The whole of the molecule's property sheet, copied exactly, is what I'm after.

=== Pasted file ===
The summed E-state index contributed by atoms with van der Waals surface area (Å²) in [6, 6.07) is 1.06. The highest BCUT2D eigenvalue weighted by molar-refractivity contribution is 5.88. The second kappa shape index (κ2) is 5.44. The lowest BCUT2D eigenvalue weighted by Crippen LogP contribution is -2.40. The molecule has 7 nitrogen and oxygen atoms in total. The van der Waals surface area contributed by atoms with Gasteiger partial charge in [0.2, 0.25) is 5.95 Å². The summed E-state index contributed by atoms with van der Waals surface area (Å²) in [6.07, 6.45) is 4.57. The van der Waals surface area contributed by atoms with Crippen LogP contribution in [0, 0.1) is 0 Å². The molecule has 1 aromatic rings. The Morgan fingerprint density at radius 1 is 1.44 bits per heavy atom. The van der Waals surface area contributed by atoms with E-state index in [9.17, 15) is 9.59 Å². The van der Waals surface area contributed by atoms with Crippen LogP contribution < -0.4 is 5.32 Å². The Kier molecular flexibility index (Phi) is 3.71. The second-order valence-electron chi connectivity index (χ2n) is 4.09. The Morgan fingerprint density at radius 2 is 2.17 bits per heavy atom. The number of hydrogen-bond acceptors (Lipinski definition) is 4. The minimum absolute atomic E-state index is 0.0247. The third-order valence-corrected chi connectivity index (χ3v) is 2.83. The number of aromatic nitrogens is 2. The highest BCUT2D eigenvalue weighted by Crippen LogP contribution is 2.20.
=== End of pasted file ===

The summed E-state index contributed by atoms with van der Waals surface area (Å²) in [6, 6.07) is 1.06. The highest BCUT2D eigenvalue weighted by molar-refractivity contribution is 5.88. The second kappa shape index (κ2) is 5.44. The lowest BCUT2D eigenvalue weighted by Crippen LogP contribution is -2.40. The molecule has 7 nitrogen and oxygen atoms in total. The van der Waals surface area contributed by atoms with Gasteiger partial charge in [0.2, 0.25) is 5.95 Å². The summed E-state index contributed by atoms with van der Waals surface area (Å²) in [6.07, 6.45) is 4.57. The van der Waals surface area contributed by atoms with Crippen LogP contribution in [0, 0.1) is 0 Å². The molecule has 1 aromatic rings. The Morgan fingerprint density at radius 1 is 1.44 bits per heavy atom. The van der Waals surface area contributed by atoms with E-state index in [9.17, 15) is 9.59 Å². The van der Waals surface area contributed by atoms with Crippen LogP contribution < -0.4 is 5.32 Å². The Kier molecular flexibility index (Phi) is 3.71. The second-order valence-electron chi connectivity index (χ2n) is 4.09. The Morgan fingerprint density at radius 2 is 2.17 bits per heavy atom. The number of hydrogen-bond acceptors (Lipinski definition) is 4. The minimum absolute atomic E-state index is 0.0247. The third-order valence-corrected chi connectivity index (χ3v) is 2.83. The number of aromatic nitrogens is 2. The highest BCUT2D eigenvalue weighted by Crippen LogP contribution is 2.20.